By Dagomar Degroot
As a historical climatologist, I work in an avenue of environmental history that bridges historical and scientific methodology to reconstruct past weather, investigate societal vulnerability to climatic fluctuation, and uncover cultural representations or responses to climate. This is the second in a series of articles that explain how my training as a historian helps me engage in the ongoing discourse about global warming. In this post I’ll explore problems in the understanding of the relationship between society and climate in models of the future and descriptions of the past, before considering how historical climatologists can help forge more accurate visions of humanity on a warmer planet.
In a recent article for Osiris Mike Hulme argues that conceptions of the relationship between climate and society have been troubled by two opposing fallacies. The first – “climate determinism” – imbues climate with decisive influence in individual and collective behaviour, while the second – “climate indeterminism” – strips climate of all influence in human affairs. Climate determinism has a long history, with roots in the eighteenth-century belief that differences in the world’s climate were responsible for the geographical distribution of contemporary human achievement. Hulme argues that modern scholars perpetuate a new form of determinism, which he calls “climate reductionism,” by using models to predict that global warming will cause mass species extinction, waves of climate refugees, economic collapse and, ultimately, the end of our species. For Hulme, the future political, social, economic and environmental relationships that shape a warming climate’s influence on humanity are unknowable, and no model can chart a calamitous future with so many uncertain variables.
Climatic determinism and indeterminism stem not just from our desire to peer into the future, nor our attempts to explain the present, but also from our examination of the past. Hulme suggests that, in academia, geographers have tended to write climatically reductionist histories, while climatic indeterminism has often been the purview of historians. There is some truth to this, but the reality is a bit more complex. The study of past climatic fluctuation naturally involves more disciplines than history and geography, and the rise of environmental history has gradually altered how most historians perceive nonhuman variables. Meanwhile both determinism and indeterminism frequently coexist in the same narratives.
Take, for example, anthropologist Brian Fagan’s The Little Ice Age, a popular and beautifully written exploration of medieval and early modern climatic shifts. Fagan opens with a pair of graphs. The first records the fluctuating history of global temperatures over the last millennium, providing a list of “Climatic and Natural Events,” while the second charts the ebb and flow of human history over the same period. The implication is, as Fagan writes, that, “humanity has been at the mercy of climate change for its entire existence.” However, Fagan also insists that, “you certainly cannot argue that climate drove history in a direct and causative way.” How then can we make sense of Fagan’s claim that, “like the Norse conquests, [gothic] cathedrals too are a consequence of a global climatic phenomenon, an enduring legacy of the Medieval Warm Period”?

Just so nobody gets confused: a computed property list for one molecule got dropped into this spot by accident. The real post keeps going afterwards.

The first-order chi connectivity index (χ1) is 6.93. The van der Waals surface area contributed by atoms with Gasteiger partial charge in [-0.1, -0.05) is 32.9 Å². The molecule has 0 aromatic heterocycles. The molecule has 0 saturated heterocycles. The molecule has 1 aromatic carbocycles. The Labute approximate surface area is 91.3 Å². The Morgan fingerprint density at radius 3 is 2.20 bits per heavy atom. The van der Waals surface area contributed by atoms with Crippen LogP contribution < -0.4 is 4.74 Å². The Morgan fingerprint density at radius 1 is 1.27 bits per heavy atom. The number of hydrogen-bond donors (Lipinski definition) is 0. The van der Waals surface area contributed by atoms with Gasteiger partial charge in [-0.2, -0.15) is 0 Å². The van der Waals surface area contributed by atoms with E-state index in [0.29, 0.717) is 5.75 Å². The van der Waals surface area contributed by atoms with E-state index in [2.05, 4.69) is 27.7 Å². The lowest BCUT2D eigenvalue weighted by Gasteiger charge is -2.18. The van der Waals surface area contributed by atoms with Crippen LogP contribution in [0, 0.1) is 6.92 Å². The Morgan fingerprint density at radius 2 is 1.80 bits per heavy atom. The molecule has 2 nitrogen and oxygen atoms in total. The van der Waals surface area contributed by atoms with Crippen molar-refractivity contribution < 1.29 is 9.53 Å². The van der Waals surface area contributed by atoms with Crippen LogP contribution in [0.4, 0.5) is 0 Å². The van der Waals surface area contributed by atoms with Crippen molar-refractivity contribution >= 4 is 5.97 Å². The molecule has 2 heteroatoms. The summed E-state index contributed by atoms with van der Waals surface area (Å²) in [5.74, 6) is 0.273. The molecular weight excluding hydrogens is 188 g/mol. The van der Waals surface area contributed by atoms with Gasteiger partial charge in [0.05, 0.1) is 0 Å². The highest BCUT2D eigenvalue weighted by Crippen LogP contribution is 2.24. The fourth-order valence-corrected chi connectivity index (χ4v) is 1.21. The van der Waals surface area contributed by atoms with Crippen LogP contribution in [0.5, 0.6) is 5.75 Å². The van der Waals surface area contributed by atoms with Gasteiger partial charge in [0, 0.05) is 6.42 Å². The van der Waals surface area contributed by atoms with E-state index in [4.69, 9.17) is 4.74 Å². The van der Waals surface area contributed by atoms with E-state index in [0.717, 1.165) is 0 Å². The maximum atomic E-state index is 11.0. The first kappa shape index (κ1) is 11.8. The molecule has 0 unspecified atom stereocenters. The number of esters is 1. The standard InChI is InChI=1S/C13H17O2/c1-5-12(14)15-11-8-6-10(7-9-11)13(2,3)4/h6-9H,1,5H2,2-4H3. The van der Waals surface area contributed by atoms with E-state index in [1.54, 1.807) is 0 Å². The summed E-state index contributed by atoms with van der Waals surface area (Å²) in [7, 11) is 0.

Works of historical climatology that hold determinism and indeterminism in appropriate tension can inform the quest for nuanced and, hopefully, realistic visions of humanity’s future on a warmer planet. The reliance of historical climatology on fragmentary historical documents – in which weather is often an afterthought – to supplement or expand climatic reconstructions developed in other disciplines would seem to stimulate a self-critical understanding of the complexity of the questions we seek to answer. Unfortunately, many studies in historical climatology still lack explanatory models, consider only extremes in agrarian economies, and develop narratives of inevitable decline in the face of climatic fluctuation. This is in spite of the trailblazing work of Christian Pfister and others in the 1980s to formulate models explaining the actual processes by which climate and human history interact. Conceptual models, theories and, above all, an awareness of epistemological assumptions and methodologies can help us realize, for example, that a decade of storminess does not cause a shipwreck. A shifting climate is locally felt through altered regional environments, which can, in turn, kindle culturally mediated weather phenomena that limit or expand the possibilities open to a ship’s crew. Such insights can help stimulate projections of the future that embrace, for example, forms of local knowledge, cultural differences affecting societal vulnerability, and an awareness of the nonlinear course of socio-economic development.
With that in mind, it is important to note that works of environmental history and historical climatology that speak to the broadest audience are often those that embrace some level of determinism. Jared Diamond’s Collapse or Guns, Germs and Steel might lack balance, but they popularize narratives that are critical in a time of capitalist overexploitation of the world’s resources. Similarly, the projections that Hulme dismisses might lack sophistication, but the sense of alarm they stimulate and convey is necessary in the face of a climatic catastrophe. Balancing the nuance of our narratives with their ability to reach a wider audience will be one of the major challenges faced by scholars of climates past and future in the decades to come.
Dagomar Degroot is a PhD Candidate at York University, where he explores the relationship between the climatic and human histories of the Dutch Republic. His website can be found at www.historicalclimatology.com.